This is a guest post from Anna Keller. She wrote an earlier guest post here when she took her son out of school.
Last spring, my husband and I pulled our eighth-grade son out of a private, academically-focused school that he had attended since pre-K. While it was a major decision, it was also an effortless one. We had reached the end of our rope.
Immediately after the change, all the friction, drama and tension of the past 8 years melted away. And it kept getting better. Over the remainder of spring and into the summer my son & husband forged a deep bond, spending most of their time together hanging out, talking, doing guy stuff. Without school in the way, our family grew closer and our son regained his passion for music and art and athletics. As we neared the start of the traditional school year in late August, we had no plans to change anything.
And then our son asked us when we would be enrolling him in high school.
With just weeks left before the start of school in our area, he wanted to go to school. Not online school, not the partial day school for athletes. Regular, plain old high school. He was adamant. As a very social kid, he yearned to have ‘the normal high school experience” with other kids his own age. He missed the camaraderie. And he definitely missed the girls.
Once my son has his mind set on something, he will almost always get his way. He’s just that strong-willed. So, my husband and I scrambled to enroll him in a private school known for its art and athletics (but not so much academics). I can’t say we stopped to think much about what we were doing or the potential outcomes. He wanted to go to school, so it just seemed like the thing to do.
School started and we held our breath. Waiting for the tension, the fights, the misery. But also we held out hope that maybe this time would be different.
And it was. He came home every day invigorated, not depleted. He threw himself into his school work, studying nightly and not missing an assignment. He woke pretty easily in the morning and got himself ready and out the door on time. He quickly made friends and attended school events.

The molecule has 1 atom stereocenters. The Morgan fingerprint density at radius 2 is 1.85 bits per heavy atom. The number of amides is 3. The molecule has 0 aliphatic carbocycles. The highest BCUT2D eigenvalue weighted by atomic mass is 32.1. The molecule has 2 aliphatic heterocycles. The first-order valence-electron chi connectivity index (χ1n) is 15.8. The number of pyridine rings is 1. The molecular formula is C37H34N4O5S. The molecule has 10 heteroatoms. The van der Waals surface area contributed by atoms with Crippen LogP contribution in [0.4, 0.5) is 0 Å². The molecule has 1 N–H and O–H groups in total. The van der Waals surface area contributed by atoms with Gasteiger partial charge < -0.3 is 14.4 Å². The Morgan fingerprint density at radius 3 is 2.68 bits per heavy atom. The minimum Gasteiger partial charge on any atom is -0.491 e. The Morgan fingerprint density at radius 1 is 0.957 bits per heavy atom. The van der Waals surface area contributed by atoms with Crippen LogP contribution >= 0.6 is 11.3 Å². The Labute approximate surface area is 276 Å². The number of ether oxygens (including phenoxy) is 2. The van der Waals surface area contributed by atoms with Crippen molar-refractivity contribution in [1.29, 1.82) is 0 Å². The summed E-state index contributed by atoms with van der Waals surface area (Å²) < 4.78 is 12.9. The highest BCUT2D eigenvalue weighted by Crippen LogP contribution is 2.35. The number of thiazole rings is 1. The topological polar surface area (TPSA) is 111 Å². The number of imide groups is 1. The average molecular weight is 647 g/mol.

And then the first quarter grades arrived home. Straight A’s. A first for my son.
After receiving his first quarter report card, every grade took a nosedive. He stopped getting up on time, avoided all homework and academic obligations, and spent all his time drumming, working on his art and Facetiming with friends.
It wasn’t good. There was screaming, pleading, incentivizing, punishing—every crappy family dynamic we thought we had shed. We were pissed and we were stressed.
For two months, every morning started with a fight to get him up and to school on time, and every evening finished with tense conversation about homework, tests, and what privileges he had lost.
And then we realized that all the cajoling, fighting, begging, incentivizing, and punishing were literally not going to change a thing. We’d been having the same conversation since he was 7 years old. He didn’t want to put any effort in any academic area, and my husband and I could not influence that or change it. We could not change him.
We asked my son if he wanted to leave school (since he wasn’t putting in a drop of effort, we thought he would jump at the chance). He didn’t—he was the one who wanted to go back. But just because he wanted to go back, didn’t mean we had to go back with him.
We stopped begging him to get up, we stopped asking about homework, and we stopped checking in on his grades and assignments. We stopped having any conversation about school whatsoever. My son goes to school, but my husband and I are unschooling ourselves.
We have one rule about school: if he wants to go out on the weekends with friends, he needs to leave every weekday morning on time. This is so we have some sense of order in the mornings and don’t make the rest of the family late while he asks us to wait for him to get ready. So, he gets up and goes to school every morning.
I haven’t seen him open a book, or study at all. But he wasn’t doing that before either. He comes home from school every day and works on his art, his drums, eats dinner with us, chats with his friends, and watches a little TV. He’s a good son, a respectful grandson, and a trustworthy brother. I have no idea what kind of adult he will turn out to be, but he is a good family member and we enjoy his company.
For now, this is the way we unschool our son.